It was a weekend, so something was bound to happen.  (Please?)

We watched an old training video. Then we watched a Holmatro sales video from 1982 and a CPR video from 1987 just for laughs.

And finally with 20 minutes left in the shift, the tones dropped. We got out late. Such is life in public safety.

Blue Wool

Jasmine lifts her head to look as I enter the room. Most of our cats have been with us long enough to know the familiar rustle of the plastic bag, but this is only the second time she’s seen it.

Blue wool.

It’s kept wrapped in plastic from the cleaners and  locked away in an unused closet. The urge to power-shed begins the moment they spot my dress uniform. It has a companion light blue shirt, which isn’t nearly as fun but still shows the fur better than my white ambulance shirts.

And tonight I’m wearing it again.

He was a retired chief from a neighboring department. He died suddenly and unexpectedly on Sunday morning, Father’s Day. The crew from my engine company worked him to no avail.

It’s raining lightly this evening, and it’s supposed to pour later. I briefly consider polishing up my duty boots and wearing them below my Class A, but I dismiss the idea. A retired chief gets the full patent leather treatment even if it means risking my shoes in a puddle.

One of my collar pins breaks as I attach it to the shirt; I substitute a smaller one from my EMS uniform and hope no one will notice. The black elastic band goes over my badge. Some days I wonder why I ever take it off. We only wear the badges on our dress uniforms, and it seems we only wear our dress uniforms for somber occasions. My new belltop seems too big, which is odd. It’s only six months old, and I doubt my head has shrunk. I must’ve needed a haircut when I bought it.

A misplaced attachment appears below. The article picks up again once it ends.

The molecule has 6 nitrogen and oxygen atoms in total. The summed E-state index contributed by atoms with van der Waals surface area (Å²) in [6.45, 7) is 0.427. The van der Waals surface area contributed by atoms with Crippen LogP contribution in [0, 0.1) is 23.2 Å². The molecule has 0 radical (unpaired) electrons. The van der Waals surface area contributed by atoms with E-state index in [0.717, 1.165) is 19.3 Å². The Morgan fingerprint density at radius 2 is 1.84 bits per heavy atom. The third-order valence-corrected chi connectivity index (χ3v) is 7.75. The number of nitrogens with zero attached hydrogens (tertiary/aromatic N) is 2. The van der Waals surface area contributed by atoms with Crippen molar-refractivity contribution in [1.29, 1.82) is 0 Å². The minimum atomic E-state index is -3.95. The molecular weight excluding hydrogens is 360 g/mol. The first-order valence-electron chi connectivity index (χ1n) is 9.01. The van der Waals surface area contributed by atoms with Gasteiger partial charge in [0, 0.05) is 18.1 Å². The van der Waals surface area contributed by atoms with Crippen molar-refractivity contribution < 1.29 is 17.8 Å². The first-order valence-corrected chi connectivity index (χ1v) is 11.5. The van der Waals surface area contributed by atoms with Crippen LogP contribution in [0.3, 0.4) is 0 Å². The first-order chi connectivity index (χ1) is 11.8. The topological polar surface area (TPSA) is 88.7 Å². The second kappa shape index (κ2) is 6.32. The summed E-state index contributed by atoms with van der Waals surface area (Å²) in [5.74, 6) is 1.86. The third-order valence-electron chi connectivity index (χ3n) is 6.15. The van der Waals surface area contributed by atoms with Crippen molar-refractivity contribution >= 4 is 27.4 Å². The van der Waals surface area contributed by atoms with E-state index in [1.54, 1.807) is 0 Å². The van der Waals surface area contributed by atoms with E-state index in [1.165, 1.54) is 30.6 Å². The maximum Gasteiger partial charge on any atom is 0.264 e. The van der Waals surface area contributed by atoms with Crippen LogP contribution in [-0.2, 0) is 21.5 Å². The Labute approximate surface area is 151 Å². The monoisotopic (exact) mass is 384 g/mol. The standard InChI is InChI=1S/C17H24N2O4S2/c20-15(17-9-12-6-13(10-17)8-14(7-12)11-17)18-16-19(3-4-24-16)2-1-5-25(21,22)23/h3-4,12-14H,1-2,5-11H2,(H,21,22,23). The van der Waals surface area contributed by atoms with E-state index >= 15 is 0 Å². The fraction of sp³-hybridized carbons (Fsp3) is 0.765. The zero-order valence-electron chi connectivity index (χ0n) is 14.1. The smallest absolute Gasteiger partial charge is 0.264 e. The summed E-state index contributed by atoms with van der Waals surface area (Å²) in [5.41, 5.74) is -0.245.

For years, funerals were an obligation I felt to brother firefighters. We buried retired members and a few old-timers. As time passes we bury colleagues, men I’ve actually worked with. It’s an odd feeling. It’s more personal now.

There’s a good showing from the local fire departments. Approximately 50 of us march the short distance from the firehouse to the funeral home in the rain, following the newest engine. The chaplains say a prayer and read the 23rd Psalm, and then each of us takes a turn in front of the casket individually. We come to attention, hold a salute for about 5 seconds, and then turn to leave. I’ve never learned to do it with military precision, but it’s the gesture that counts.